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Title Dateline: The Toughest Beat/Shark!/Rwanda's Hope/We Are Happy
Published Australia : SBS ONE, 2014
Online access available from:
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Description 1 online resource (streaming video file) (48 min. 3 sec.) ; 290180246 bytes
Summary THE TOUGHEST BEATDeadly attacks in Afghanistan have become so commonplace, they rarely make international headlines any more, but for the people living there, they remain a constant threat to the future of their country. As Afghanistan faces new tensions surrounding the weekend's Presidential elections, Steve Chao reports for Tuesday's Dateline from the country's assassination capital, Kandahar. The city is the Taliban's spiritual birthplace, but despite all the efforts to find peace, it still sees more killings than the whole of the rest of the Afghanistan. Steve meets Police Chief Abdul Raziq, who's survived 21 attempts on his life, but is still determined to turn Kandahar around. And there's the city governor who's dodged nine tries to assassinate him... his office desk peppered with bullet holes from a recent narrow escape. But with Western troops already starting to leave and hand over control, how secure is Afghanistan's future really going to be?SHARK!The recent shark attacks off the coast of Western Australia have sparked huge protests over moves to cull the creatures. But on the other side of the Indian Ocean, the outlying French island of La Reunion has had the opposite response, with overwhelming support for a shark cull. There have been 13 attacks there in the past three years, five of them fatal, prompting authorities to ban swimming and surfing on most of the island. For an island so reliant on tourism, it means the efforts to reduce the number of sharks and get the beaches open again can't come quickly enough. On Tuesday's Dateline, David O'Shea looks at the effect the attacks have had on this island community, and he follows the complex operation to tame the might of the sharks.RWANDA'S HOPEIt's 20 years since the horrific slaughter of almost a million people in Rwanda. The brutal attacks by Hutu militia against Tutsis shocked the world, with appalling pictures of the bloodshed captured by TV news crews. Mark Austin was one of those reporters sent to Rwanda at the time and now he's returned to mark the anniversary. What he finds is a remarkable story of hope to come out of the tragedy, through a controversial program bringing killers and survivors together to try and find forgiveness. And as the next generation comes of age, he sees the efforts to learn from the appalling events of the past and look ahead to what this nation hopes will be a better future.WE ARE HAPPYIt's the infectious song that everyone is singing at the moment... Pharrell Williams' Happy. The original video has had over 167 million views on YouTube and prompted people in towns and cities around the world to make their own versions of the dance hit. There are now over 1,000 different videos and on Tuesday's Dateline we'll be featuring an excerpt from one of them... Libreville, the capital of Gabon in west Africa. Like all the remakes, it's a light-hearted view of life in the city with people mouthing the words of the song and dancing along in different locations... all with the same 'Happy' message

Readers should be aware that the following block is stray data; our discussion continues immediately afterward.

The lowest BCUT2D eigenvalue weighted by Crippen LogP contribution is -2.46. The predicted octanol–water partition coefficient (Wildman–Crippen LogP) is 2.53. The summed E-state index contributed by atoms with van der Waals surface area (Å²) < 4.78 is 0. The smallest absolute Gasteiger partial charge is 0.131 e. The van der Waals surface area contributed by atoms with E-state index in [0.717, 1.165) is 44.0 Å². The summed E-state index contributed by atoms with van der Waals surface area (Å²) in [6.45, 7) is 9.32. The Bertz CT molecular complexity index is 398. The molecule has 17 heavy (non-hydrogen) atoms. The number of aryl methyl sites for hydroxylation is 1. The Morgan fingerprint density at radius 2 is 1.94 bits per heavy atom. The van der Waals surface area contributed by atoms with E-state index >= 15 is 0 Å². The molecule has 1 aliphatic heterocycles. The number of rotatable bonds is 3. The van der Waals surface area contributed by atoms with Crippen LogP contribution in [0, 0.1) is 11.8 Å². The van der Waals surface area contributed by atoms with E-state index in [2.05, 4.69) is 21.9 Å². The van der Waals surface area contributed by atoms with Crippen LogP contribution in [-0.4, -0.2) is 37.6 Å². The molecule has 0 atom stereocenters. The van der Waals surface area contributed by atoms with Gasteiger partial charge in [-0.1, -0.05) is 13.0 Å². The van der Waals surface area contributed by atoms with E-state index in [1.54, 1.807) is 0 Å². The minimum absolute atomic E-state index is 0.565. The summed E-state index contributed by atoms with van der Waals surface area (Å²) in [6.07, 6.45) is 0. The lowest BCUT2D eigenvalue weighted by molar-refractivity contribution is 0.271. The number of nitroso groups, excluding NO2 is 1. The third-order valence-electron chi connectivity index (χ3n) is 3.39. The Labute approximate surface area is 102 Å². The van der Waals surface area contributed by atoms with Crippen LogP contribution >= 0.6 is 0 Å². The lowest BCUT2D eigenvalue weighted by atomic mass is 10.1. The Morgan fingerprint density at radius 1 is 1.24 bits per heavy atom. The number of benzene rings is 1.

Event Broadcast 2014-04-08 at 21:30:00
Notes Classification: NC
Subject Taliban.
Presidents -- Election.
Protest movements.
Shark attacks.
Shark fishing.
Threats of violence.
Indian Ocean.
Form Streaming video
Author Davis, Mark, host
Austin, Mark, reporter
Chao, Steve, reporter
O'Shea, David, reporter
Raziq, Abdul, contributor
Rucyahana, John, contributor
Sims, Douglas, contributor
Wesa, Toryalai, contributor